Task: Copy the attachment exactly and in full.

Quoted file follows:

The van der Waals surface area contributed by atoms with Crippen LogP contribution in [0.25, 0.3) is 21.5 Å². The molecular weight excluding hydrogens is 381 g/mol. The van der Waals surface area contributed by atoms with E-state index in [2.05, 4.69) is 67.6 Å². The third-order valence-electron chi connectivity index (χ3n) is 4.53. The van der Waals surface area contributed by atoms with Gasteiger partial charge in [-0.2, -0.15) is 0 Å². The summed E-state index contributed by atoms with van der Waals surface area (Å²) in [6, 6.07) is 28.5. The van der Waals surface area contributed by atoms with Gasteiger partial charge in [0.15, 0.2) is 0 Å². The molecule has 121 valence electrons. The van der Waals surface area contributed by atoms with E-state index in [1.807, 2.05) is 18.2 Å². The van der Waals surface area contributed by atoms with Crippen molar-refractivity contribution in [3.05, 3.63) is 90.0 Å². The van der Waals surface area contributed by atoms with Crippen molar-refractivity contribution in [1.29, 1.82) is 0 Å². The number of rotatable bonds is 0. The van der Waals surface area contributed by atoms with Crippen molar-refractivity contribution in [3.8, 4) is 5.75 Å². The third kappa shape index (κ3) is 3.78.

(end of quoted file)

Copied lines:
The van der Waals surface area contributed by atoms with Crippen LogP contribution in [0.25, 0.3) is 21.5 Å². The molecular weight excluding hydrogens is 381 g/mol. The van der Waals surface area contributed by atoms with E-state index in [2.05, 4.69) is 67.6 Å². The third-order valence-electron chi connectivity index (χ3n) is 4.53. The van der Waals surface area contributed by atoms with Gasteiger partial charge in [-0.2, -0.15) is 0 Å². The summed E-state index contributed by atoms with van der Waals surface area (Å²) in [6, 6.07) is 28.5. The van der Waals surface area contributed by atoms with Gasteiger partial charge in [0.15, 0.2) is 0 Å². The molecule has 121 valence electrons. The van der Waals surface area contributed by atoms with E-state index in [1.807, 2.05) is 18.2 Å². The van der Waals surface area contributed by atoms with Crippen molar-refractivity contribution in [3.05, 3.63) is 90.0 Å². The van der Waals surface area contributed by atoms with Crippen molar-refractivity contribution in [1.29, 1.82) is 0 Å². The number of rotatable bonds is 0. The van der Waals surface area contributed by atoms with Crippen molar-refractivity contribution in [3.8, 4) is 5.75 Å². The third kappa shape index (κ3) is 3.78.